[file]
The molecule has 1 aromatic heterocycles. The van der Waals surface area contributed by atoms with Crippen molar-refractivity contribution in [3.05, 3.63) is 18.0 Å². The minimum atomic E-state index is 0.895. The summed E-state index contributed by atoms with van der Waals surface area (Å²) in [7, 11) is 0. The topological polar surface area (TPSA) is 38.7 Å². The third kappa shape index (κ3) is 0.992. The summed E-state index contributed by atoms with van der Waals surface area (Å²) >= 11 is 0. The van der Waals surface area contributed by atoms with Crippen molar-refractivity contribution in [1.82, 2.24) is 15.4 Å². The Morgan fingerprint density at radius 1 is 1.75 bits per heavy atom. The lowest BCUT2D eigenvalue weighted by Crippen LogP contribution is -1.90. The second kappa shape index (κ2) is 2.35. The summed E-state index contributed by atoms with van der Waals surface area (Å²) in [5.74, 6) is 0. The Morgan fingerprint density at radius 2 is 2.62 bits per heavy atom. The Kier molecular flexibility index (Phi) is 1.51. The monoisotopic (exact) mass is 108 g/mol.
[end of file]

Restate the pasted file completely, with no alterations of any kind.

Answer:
The molecule has 1 aromatic heterocycles. The van der Waals surface area contributed by atoms with Crippen molar-refractivity contribution in [3.05, 3.63) is 18.0 Å². The minimum atomic E-state index is 0.895. The summed E-state index contributed by atoms with van der Waals surface area (Å²) in [7, 11) is 0. The topological polar surface area (TPSA) is 38.7 Å². The third kappa shape index (κ3) is 0.992. The summed E-state index contributed by atoms with van der Waals surface area (Å²) >= 11 is 0. The van der Waals surface area contributed by atoms with Crippen molar-refractivity contribution in [1.82, 2.24) is 15.4 Å². The Morgan fingerprint density at radius 1 is 1.75 bits per heavy atom. The lowest BCUT2D eigenvalue weighted by Crippen LogP contribution is -1.90. The second kappa shape index (κ2) is 2.35. The summed E-state index contributed by atoms with van der Waals surface area (Å²) in [5.74, 6) is 0. The Morgan fingerprint density at radius 2 is 2.62 bits per heavy atom. The Kier molecular flexibility index (Phi) is 1.51. The monoisotopic (exact) mass is 108 g/mol.